What is Leptospirosis?
Leptospirosis (commonly referred to as ‘Lepto’) is an acute bacterial infection. There have been several different of Leptospira isolated since the first in 1914 but the most common in the UK are L. hardjo which is found in cattle and sheep but can transmit to humans and L. icterohaemorrhagiae which is found in rats and can cause Weil’s disease in humans.
L.hardjo tends to localise in the kidneys and reproductive tract of cattle. Because of this, it is thought to have a negative effect on the fertility of cows who are empty at infection. Existing pregnancies are not considered to be at risk however this can result in weak calves born with a poor survival rate.
Due to the presence of the organism in the kidneys, the infection can be shed in urine although there are no set patterns of shedding and can vary from cow to cow, some continually for a short period of time and some intermittently over a lifetime. This is the primary route of infection to humans and as a zoonosis disease, farmers are obliged to do their utmost to protect individuals from infection under COSHH regulations.
Lepto not only affects the fertility of cows but can also cause a dramatic drop in milk yield (levels recover after 10 to 14 days) with milk appearing thick and yellow, mastitis and raised temperature.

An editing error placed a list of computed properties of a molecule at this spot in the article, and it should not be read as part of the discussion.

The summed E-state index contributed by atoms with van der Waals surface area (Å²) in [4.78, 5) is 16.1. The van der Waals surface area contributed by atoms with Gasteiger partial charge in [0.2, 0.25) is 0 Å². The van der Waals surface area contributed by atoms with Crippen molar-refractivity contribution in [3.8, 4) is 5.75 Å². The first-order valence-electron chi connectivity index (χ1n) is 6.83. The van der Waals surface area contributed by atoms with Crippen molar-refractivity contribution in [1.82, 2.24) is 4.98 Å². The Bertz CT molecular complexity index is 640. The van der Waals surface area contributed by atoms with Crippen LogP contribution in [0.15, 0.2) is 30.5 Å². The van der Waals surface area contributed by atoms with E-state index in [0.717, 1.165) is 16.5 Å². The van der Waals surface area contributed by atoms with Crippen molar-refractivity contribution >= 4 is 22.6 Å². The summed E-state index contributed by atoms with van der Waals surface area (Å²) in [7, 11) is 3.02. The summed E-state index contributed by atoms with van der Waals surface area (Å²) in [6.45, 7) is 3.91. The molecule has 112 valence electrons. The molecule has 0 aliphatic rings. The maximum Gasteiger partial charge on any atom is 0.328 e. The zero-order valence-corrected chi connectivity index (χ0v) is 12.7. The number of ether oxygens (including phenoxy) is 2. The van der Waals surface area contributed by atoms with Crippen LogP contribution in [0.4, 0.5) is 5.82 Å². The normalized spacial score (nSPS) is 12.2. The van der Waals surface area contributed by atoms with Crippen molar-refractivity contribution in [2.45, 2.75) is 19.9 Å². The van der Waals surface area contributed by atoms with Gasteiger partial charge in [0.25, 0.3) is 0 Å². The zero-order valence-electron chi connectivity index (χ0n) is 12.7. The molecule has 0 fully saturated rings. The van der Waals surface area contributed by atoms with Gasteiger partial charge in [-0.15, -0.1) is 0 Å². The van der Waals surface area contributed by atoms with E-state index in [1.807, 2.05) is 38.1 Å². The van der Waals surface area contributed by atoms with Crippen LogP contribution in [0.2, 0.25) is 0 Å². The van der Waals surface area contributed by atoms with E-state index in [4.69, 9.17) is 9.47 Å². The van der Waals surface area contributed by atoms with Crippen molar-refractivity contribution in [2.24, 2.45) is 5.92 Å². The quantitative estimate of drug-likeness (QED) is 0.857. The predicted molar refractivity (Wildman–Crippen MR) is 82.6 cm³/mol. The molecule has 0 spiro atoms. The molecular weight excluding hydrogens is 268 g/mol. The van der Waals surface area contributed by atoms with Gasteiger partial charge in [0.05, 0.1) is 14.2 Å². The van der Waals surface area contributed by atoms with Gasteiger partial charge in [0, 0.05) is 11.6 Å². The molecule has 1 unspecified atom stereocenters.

It is possible to test a bulk milk sample in order to gauge the level of antibodies in a herd and this can be done regularly as part of a herd health scheme.
Individual animals can be tested for evidence of infection however some cows may only test positive for a short period following infection.
Other forms of Lepto can also exist within cattle, thereby producing a positive result however these may not carry disease.
A test and cull scheme may be used to achieve Disease Free Status Accreditation (as was used in the Netherlands), however there can be uncertainties around a positive blood test result due to sporadic persistence of the bacteria and other, non-threatening forms of Lepto. If however, herd testing indicates an absence of the disease, Disease Free Status Accreditation may be sought and these animals may be bought and sold safely.
An effective vaccine is licensed for use in the UK. Immunisation of cattle reduces the amount of infection shed in a cow’s urine and can therefore help to protect people from the disease although other hygiene precautions are also recommended.